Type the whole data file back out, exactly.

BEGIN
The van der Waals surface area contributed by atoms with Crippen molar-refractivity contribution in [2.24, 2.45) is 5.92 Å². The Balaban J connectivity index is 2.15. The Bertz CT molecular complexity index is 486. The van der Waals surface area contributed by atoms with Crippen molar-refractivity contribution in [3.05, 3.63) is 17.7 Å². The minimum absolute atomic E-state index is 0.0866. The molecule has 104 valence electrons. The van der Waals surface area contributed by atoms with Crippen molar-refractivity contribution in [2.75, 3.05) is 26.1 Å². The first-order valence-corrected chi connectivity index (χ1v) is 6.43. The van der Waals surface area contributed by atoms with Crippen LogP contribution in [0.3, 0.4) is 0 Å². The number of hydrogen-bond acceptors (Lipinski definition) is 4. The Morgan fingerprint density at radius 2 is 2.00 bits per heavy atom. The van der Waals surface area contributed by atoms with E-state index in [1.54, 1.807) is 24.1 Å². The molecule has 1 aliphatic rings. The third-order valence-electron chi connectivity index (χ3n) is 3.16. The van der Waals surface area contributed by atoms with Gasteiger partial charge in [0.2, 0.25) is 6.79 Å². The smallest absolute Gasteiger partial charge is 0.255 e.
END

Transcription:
The van der Waals surface area contributed by atoms with Crippen molar-refractivity contribution in [2.24, 2.45) is 5.92 Å². The Balaban J connectivity index is 2.15. The Bertz CT molecular complexity index is 486. The van der Waals surface area contributed by atoms with Crippen molar-refractivity contribution in [3.05, 3.63) is 17.7 Å². The minimum absolute atomic E-state index is 0.0866. The molecule has 104 valence electrons. The van der Waals surface area contributed by atoms with Crippen molar-refractivity contribution in [2.75, 3.05) is 26.1 Å². The first-order valence-corrected chi connectivity index (χ1v) is 6.43. The van der Waals surface area contributed by atoms with Crippen LogP contribution in [0.3, 0.4) is 0 Å². The number of hydrogen-bond acceptors (Lipinski definition) is 4. The Morgan fingerprint density at radius 2 is 2.00 bits per heavy atom. The van der Waals surface area contributed by atoms with E-state index in [1.54, 1.807) is 24.1 Å². The molecule has 1 aliphatic rings. The third-order valence-electron chi connectivity index (χ3n) is 3.16. The van der Waals surface area contributed by atoms with Gasteiger partial charge in [0.2, 0.25) is 6.79 Å². The smallest absolute Gasteiger partial charge is 0.255 e.